The following are true in terms of security policy
The following policies is best suited to reduce the risk of employees within an organization colluding to embezzle company funds
Acceptable use policy: Acceptable use policy specifies what employees can do with their systems, and network access. The policy may put limits on personal use of resources, and resource access time. AUP defines the intended uses of the resources in an organization and the consequences for non-compliance. AUP ensures that the resources are utilized in a proper way. For example, you may restrict that no social websites be visited by the employees during working hours.
Some issues that need to be taken care of, while planning security policies are:
1. Due Care
3. Separation of Duties
4. Need to Know
5. Password Management
6. Disposal Management
7. Human Resource Policies, and
8. Incident Management
Separation of duties: Separation of duties prevents any single person from performing multiple job functions that might allow the person to commit fraud. Separation of duties happens when the responsibilities have been split between two or more people, thus reducing the incidence of fraud. Separation of duties ensures that the vital activities are bifurcated among several individuals. This ensures that one or two individuals can not perform a fraud.
Clean desk: Clean desk policy ensures that the personnel keeps the desks clean during and after the work. It ensures that login/password information is not inadvertently left on the desk which may lead to hacking or even loss of data or sensitive information.
Job rotation: Job rotation helps in managing the work with different people, thus reducing any down time when one of the employees has quit or on leave. Further, job rotation gives the employee the opportunity to develop skills in a variety of changing jobs.
NDA: It is important to review the NDA (Short for Non-Disclosure Agreement) that Company B has entered into with Company A. It can only enter into NDA with a third party (Company C) only if the NDA between the first and second party permit it. For example, if the NDA rules out sharing data with a third party, then B can not enter into NDA with C. It is important to verify whether the third party provider has relevant experience. However, it is not the first thing to be considered. An NDA with the third party is subject to NDA entered already between the first two parties. Similarly, having security policies in place for C is not relevant at this point.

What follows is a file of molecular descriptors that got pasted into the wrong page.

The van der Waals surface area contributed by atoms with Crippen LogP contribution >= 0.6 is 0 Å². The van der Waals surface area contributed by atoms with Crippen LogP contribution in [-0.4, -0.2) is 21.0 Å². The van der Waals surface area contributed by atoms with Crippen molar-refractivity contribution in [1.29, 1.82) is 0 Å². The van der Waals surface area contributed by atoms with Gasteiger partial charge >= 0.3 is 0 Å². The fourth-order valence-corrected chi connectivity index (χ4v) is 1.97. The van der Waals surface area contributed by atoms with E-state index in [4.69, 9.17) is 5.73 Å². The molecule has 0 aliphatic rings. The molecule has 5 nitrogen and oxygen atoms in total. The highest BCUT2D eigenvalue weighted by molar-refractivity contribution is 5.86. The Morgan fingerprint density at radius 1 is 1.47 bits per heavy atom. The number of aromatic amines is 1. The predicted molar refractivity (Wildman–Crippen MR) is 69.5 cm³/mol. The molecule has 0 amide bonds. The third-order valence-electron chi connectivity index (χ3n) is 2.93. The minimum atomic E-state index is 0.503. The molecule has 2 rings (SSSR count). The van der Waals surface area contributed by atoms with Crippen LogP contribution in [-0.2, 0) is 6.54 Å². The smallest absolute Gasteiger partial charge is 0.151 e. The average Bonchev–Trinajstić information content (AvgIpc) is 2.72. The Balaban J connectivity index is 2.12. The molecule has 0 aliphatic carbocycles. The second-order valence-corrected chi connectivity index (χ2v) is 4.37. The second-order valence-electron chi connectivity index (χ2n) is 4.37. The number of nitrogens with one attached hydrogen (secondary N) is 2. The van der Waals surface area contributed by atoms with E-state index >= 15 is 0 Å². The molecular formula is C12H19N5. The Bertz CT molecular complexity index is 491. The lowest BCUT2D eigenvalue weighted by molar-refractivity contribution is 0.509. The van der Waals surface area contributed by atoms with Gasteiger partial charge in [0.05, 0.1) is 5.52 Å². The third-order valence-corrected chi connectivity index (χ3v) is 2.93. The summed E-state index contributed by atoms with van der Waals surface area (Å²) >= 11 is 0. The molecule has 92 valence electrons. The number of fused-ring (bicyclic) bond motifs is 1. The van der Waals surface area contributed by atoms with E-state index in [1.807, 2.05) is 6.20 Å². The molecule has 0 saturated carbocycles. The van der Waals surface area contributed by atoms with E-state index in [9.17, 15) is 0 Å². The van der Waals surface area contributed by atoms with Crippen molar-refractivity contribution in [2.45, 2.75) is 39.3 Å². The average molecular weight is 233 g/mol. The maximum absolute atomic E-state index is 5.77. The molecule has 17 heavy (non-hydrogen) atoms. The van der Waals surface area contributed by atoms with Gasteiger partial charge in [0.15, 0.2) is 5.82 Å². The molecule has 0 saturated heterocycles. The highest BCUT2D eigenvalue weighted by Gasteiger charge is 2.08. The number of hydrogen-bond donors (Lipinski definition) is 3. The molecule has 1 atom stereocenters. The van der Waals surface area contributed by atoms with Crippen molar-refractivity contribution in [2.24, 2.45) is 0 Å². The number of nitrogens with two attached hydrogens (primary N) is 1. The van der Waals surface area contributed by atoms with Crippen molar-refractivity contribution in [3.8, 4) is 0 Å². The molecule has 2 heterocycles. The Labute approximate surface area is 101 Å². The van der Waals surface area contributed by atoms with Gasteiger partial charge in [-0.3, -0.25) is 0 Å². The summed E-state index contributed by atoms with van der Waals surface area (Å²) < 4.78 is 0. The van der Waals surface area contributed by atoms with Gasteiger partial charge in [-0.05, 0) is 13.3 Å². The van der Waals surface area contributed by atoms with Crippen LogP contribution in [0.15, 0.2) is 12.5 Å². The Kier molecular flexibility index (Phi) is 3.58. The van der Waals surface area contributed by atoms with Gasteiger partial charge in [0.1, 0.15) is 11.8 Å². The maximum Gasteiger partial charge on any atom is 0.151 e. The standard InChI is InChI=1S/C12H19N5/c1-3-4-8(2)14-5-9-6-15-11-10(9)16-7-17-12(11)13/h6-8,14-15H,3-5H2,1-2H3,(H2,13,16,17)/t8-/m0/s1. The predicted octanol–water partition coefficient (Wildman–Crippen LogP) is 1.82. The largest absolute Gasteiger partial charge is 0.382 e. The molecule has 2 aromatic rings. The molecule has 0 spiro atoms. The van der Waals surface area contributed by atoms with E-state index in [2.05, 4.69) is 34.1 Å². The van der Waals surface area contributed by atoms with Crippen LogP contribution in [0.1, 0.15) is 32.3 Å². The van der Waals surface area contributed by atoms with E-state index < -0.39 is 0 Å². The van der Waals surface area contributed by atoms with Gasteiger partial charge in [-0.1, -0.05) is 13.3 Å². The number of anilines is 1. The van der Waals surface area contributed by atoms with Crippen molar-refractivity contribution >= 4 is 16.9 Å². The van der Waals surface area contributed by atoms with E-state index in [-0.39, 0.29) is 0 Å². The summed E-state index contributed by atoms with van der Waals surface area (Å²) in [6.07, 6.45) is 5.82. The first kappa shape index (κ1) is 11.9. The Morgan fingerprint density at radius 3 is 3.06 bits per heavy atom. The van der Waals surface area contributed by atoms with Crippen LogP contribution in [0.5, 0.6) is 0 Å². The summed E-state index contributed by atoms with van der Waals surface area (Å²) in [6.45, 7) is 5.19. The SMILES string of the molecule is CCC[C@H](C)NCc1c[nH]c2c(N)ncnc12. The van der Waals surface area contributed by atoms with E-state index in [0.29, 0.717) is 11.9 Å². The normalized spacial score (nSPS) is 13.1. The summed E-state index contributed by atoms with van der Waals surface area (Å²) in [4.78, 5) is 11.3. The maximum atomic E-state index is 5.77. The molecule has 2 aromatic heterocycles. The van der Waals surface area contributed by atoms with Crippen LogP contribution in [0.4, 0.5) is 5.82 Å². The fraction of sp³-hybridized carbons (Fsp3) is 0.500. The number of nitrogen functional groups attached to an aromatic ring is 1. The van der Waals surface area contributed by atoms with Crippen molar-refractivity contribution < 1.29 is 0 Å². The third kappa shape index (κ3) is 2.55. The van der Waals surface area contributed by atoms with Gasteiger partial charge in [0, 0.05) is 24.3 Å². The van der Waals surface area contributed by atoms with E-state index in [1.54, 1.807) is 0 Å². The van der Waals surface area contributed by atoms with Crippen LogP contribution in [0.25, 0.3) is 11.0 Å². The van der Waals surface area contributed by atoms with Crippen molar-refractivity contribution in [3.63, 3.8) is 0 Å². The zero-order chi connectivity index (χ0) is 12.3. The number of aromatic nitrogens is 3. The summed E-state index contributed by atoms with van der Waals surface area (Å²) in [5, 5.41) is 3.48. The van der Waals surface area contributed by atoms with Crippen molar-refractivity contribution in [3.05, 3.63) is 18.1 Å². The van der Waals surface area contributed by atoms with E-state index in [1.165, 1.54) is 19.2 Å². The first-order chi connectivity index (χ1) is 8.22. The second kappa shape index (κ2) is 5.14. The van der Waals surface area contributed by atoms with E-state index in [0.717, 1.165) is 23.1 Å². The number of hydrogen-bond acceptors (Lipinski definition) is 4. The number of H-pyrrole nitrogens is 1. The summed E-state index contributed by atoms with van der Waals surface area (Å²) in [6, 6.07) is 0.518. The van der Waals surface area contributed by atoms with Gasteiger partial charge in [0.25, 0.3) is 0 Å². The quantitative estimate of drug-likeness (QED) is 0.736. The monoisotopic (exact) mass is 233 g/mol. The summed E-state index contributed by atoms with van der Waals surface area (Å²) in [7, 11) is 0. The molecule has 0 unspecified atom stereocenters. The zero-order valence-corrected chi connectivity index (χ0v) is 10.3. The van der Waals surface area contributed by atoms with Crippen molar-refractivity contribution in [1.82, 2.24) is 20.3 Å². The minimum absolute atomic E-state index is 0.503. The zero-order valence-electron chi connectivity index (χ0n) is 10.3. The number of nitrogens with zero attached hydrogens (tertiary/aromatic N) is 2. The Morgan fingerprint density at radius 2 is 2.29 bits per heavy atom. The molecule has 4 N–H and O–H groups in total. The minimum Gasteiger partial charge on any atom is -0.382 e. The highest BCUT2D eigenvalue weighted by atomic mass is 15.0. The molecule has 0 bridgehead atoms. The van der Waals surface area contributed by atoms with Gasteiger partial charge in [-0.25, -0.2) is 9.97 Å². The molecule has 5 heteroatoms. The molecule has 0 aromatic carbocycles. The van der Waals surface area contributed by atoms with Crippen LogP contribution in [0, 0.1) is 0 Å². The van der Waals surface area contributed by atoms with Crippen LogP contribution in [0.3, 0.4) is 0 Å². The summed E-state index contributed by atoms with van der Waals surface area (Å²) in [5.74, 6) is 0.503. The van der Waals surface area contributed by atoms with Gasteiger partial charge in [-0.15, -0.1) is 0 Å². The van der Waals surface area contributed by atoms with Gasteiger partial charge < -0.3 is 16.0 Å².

Example1: A newly hired employee is asked to review security of the computers within the company premises. What he needs to do first?
Solution: He needs to go through the security policy first. A company's security policy outlines the security measures to be taken. Implementing the security policy is the first thing that needs to be done.
Example 2: A security manager observed that the incoming inspection of material as well as payment is done by the same person. He implemented a policy such that one employee does incoming inspection of material and another employee does the payment processing. This is an example of security enhancement by separation of duties.
SLA (Service Level Agreement): Service Level Agreement is the formal negotiated document between two parties. It is a legal document that binds both the parties during the tenure of the agreement. SLA usually pertains to performance expectations such as up-time, and mean-time-between-failures.
BPA (Business Partners Agreement): It defines the relationship between business partners, including their roles and responsibilities toward the partnership.
MOU (Memorandum of Understanding): A memorandum of understanding (MoU) describes a bilateral or multilateral agreement between two or more parties.
ISA (Interconnection Security Agreement): It specifies requirements for establishing, maintaining, and disconnecting a secure connection between two parties.
In the context of risk management, three types of control classes are defined. These are Management (or Administrative), Technical, Operational (or Physical). For each of these classes, there are four types of controls, namely, Preventive, Detective, Corrective, and Compensating.